I met Tuesday in Santa Ana with about 12 owners of catering trucks — mobile eateries that sell mostly Mexican food — and they told a disturbing tale of how the state’s Orwellian-named tax agency, the Board of Equalization, is targeting and mistreating them. The business owners assembled in the room blamed their tough times more on state tax authorities than on the economy.
The truck owners say the state is handing them tax bills for tens of thousands of dollars, based on unrealistic estimates of their taxable sales. When you buy food at the trucks, a burrito and Mexican-bottled Coca-Cola (the kind with real sugar, rather than the icky corn syrup) may cost, say, six bucks. That’s all you pay, as opposed to a restaurant, where state tax would be added onto the transaction. The trucks don’t collect a per-item tax, but owners later estimate their sales and send their money to the tax man.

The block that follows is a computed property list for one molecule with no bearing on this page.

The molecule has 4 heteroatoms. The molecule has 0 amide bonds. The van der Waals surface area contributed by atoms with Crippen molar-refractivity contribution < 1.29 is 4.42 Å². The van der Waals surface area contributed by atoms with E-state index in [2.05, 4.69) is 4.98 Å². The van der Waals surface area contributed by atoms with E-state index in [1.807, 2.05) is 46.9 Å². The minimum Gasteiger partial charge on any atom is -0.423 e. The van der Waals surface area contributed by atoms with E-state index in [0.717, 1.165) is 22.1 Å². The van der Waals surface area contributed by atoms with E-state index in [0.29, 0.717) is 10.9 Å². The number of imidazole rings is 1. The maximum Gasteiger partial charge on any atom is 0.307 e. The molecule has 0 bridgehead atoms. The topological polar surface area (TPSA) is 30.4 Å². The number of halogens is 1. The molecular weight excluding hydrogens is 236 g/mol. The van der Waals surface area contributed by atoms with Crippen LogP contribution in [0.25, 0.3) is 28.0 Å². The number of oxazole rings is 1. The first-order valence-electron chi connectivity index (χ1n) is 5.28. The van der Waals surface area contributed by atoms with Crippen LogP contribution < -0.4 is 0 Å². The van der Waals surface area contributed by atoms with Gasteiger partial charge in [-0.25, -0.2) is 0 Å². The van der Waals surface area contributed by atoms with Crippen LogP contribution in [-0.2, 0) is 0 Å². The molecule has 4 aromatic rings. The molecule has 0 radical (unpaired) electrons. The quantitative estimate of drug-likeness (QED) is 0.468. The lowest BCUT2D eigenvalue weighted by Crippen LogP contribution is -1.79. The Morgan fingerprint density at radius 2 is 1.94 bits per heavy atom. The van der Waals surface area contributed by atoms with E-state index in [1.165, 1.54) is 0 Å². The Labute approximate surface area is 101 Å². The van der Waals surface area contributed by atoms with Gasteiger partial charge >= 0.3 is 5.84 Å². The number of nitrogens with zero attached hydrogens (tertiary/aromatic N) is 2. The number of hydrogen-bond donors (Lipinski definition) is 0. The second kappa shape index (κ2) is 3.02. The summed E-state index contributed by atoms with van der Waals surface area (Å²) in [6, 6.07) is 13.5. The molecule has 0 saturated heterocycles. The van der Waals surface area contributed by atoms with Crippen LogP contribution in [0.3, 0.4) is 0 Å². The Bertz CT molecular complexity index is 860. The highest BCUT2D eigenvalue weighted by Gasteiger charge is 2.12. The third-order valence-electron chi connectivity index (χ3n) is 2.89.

When you’ve lost the entrepreneurs, free-spirits, and dreamers, you’ve lost the Golden State.
Steven Greenhut | April 27, 2012
The new USC study pointing to a much-slower population growth rate in California has been greeted by demographers and urban planners as good news, in that it supposedly gives our state’s leaders a little breathing room to plan better for the future. The rate of growth has slowed to about 1 percent a year, the result of fewer immigrants coming here and so many Californians heading to other states.
She has a business plan, has secured the operating capital and has a location picked out for the new small business. However, before she can hire employees and open her doors for business to sell her product and contribute to the local economy, a state bureaucrat has to certify that the people who will come to get yogurt are not adding to vehicle congestion in that neighborhood. Huh?